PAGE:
The one thing I must, absolutely must take away from the A-Z challenge is that I need to write every day.

The challenge has been excellent for this, with the added incentive of not wanting to disappoint people who have come to this blog (and thank you everyone who has) by not abiding by the challenge.

I have to write. Even if I'm utterly uninspired. Even when, on occasion, I wake up to it lurking in the corner like a hairball coughed up by the muse-cat overnight. Even when the policeman in my head is wearing riot gear and preparing a baton charge on my feelings of adequacy. To spite all of these things, words of some kind must be ejected from my head and recorded.

Regardless of their final form, the words must come out.

Tomorrow: Urns

Saturday, April 23, 2011

A-Z challenge: tyrant

VOIRREY: I don't recall exactly why he brought my bed into their room. I told him Gef was safe, but... well, Gef would go on.

REPORTER: Was he an angry man?


VOIRREY: sometimes.

REPORTER: Price and Lambert refer to there being a lock on the outside of your room.

VOIRREY(quickly): it used to be father's study. He would lock it when he wasn't using it.

REPORTER: How was your father's relationship with  your mother?

VOIRREY: He loved her.

REPORTER: Did he hit you?


REPORTER: Why did you spend so much time out of the house?


REPORTER: Ms. Irving?


Monday: U

Friday, April 22, 2011

A-Z challenge: Silence

My grandfather had had a stroke or two by the time I was old enough to remember. For me, my grandfather was a silence presence in the corner of their living room. Someone who quietly was there. I remember being mystified and a little concerned by this man, who I loved, who seemed selfcontained. I can't remember him talking to me the way my grandmother talked to me.

What I know now is that he was shy, and his stroke had robbed him of his faculty of reading. I also know, now, that he didn't know how to talk to me or my brother.

When he began to, he died. I was twelve.


When I had finished highschool, I had decided to work towards a theatre and film degree in university. Whitchols had a substantial selection of plays that I windowshopped through. As part of my graduation gift I was given a booktoken and I decided to spend it on plays. I picked out a Checkov collection, Hamlet, King Lear and then I came across the collected works of Samuel Beckett. I bought this book for one reason only: the portrait of Beckett reminded me so much of my grandfather that I had to have it. Something about the hair and the set of the mouth. The lines around the eyes.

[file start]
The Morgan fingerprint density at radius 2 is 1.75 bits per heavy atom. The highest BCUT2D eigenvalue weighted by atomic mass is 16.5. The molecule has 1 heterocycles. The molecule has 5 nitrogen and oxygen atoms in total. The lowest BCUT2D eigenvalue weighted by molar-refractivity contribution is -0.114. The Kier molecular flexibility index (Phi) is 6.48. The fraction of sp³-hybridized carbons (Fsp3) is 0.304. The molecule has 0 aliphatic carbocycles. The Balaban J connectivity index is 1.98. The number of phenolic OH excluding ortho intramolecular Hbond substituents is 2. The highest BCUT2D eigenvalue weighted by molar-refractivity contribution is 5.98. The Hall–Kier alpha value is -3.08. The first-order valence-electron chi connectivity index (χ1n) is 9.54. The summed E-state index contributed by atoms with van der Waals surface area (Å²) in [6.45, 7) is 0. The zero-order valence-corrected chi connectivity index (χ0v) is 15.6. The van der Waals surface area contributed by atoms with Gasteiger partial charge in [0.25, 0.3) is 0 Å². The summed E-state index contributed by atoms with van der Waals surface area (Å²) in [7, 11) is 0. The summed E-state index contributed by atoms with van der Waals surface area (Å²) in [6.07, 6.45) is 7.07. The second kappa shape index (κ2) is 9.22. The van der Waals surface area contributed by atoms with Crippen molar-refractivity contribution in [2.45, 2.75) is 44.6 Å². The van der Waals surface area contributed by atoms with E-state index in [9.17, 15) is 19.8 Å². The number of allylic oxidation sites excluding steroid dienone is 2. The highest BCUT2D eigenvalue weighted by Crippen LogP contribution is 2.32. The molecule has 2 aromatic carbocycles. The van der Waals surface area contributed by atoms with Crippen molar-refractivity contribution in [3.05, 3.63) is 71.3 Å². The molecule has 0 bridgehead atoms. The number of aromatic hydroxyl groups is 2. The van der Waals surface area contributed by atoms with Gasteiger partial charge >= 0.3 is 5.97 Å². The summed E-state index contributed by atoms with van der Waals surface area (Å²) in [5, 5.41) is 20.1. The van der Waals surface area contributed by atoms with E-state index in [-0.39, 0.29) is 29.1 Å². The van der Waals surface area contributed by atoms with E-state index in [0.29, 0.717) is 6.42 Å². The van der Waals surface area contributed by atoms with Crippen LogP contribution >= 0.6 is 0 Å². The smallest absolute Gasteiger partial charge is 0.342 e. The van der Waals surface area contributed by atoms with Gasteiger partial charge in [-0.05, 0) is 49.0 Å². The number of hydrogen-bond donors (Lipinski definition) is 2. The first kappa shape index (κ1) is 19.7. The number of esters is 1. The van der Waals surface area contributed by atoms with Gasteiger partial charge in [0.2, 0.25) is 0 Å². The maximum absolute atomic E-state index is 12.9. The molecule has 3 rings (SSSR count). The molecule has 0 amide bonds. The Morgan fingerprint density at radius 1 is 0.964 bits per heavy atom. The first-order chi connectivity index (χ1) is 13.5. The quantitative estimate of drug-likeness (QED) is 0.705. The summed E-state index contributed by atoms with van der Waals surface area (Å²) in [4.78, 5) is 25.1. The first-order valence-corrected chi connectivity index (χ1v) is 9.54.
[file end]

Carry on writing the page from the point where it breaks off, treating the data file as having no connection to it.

(Looking at the picture now, I see Samuel Beckett. I know enough about both men to be able to see the multitudinous differences, rather than the few similarities).

I strugggled through the book but kept it because of the picture. I am glad for it now.


Pinter also appeared around this time, again in my trawls through bookstores. I found the first three volumes of the collected works and was taken with the words Pause and Silence throughout. These gaps signified something mysterious about human behaviour.

I began writing as a way to learn something that I didn't feel I had: the ability to talk. (My brother remarked a year or five ago "You always sound like you're narrating something in a novel"


I like to delude myself that my silence is meaningful and loaded with mysteriousness instead of simply being shyness.


I try and fit silence into my writing as a way of communicating something. Giving silence an intent or quality beyond  a simple absence of noise.

The silence of Gef is either that he's being quiet, or he isn't there. I wonder if he simply decided to shut up.


Tomorrow: T

Thursday, April 21, 2011

A-Z challenge: rituals

A bit of a short one today.

Now this is a full on ritual:

I'm surprised it doesn't start "First you catch your possessed..." because honestly, any demon worth it's salt would have buggered off before the litany of the saints.

PRIEST: ...It is He who commands you, He who once stilled the sea and the wind and the storm. Hearken, therefore, and tremble in fear, Satan, you enemy ofthe faith, you foe of the human race, you begetter of death, you robber of life, you corrupter of justice, you root of all evil and vice; seducer of men, betrayer of the nations, instigator of envy, font of avarice, fomentor of discord, author of pain and sorrow.